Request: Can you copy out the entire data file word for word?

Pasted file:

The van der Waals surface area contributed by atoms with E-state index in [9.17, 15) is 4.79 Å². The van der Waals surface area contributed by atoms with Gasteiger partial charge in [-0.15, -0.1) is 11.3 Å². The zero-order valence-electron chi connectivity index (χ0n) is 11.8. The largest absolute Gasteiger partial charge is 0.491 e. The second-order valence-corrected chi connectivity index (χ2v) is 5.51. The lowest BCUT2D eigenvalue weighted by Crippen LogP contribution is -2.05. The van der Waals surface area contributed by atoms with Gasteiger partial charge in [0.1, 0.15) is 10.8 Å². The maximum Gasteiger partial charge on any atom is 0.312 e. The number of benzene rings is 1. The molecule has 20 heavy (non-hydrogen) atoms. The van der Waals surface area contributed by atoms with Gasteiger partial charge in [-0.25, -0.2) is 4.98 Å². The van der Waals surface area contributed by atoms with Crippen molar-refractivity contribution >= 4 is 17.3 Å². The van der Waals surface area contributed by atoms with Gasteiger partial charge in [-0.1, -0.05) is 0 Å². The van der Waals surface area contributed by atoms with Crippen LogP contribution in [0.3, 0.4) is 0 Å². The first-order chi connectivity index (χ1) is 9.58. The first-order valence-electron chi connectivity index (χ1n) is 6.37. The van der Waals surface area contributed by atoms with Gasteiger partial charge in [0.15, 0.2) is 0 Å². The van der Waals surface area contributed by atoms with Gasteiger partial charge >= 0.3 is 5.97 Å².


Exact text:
The van der Waals surface area contributed by atoms with E-state index in [9.17, 15) is 4.79 Å². The van der Waals surface area contributed by atoms with Gasteiger partial charge in [-0.15, -0.1) is 11.3 Å². The zero-order valence-electron chi connectivity index (χ0n) is 11.8. The largest absolute Gasteiger partial charge is 0.491 e. The second-order valence-corrected chi connectivity index (χ2v) is 5.51. The lowest BCUT2D eigenvalue weighted by Crippen LogP contribution is -2.05. The van der Waals surface area contributed by atoms with Gasteiger partial charge in [0.1, 0.15) is 10.8 Å². The maximum Gasteiger partial charge on any atom is 0.312 e. The number of benzene rings is 1. The molecule has 20 heavy (non-hydrogen) atoms. The van der Waals surface area contributed by atoms with Gasteiger partial charge in [-0.25, -0.2) is 4.98 Å². The van der Waals surface area contributed by atoms with Crippen molar-refractivity contribution >= 4 is 17.3 Å². The van der Waals surface area contributed by atoms with Gasteiger partial charge in [-0.1, -0.05) is 0 Å². The van der Waals surface area contributed by atoms with Crippen LogP contribution in [0.3, 0.4) is 0 Å². The first-order chi connectivity index (χ1) is 9.58. The first-order valence-electron chi connectivity index (χ1n) is 6.37. The van der Waals surface area contributed by atoms with Gasteiger partial charge in [0.15, 0.2) is 0 Å². The van der Waals surface area contributed by atoms with Gasteiger partial charge >= 0.3 is 5.97 Å².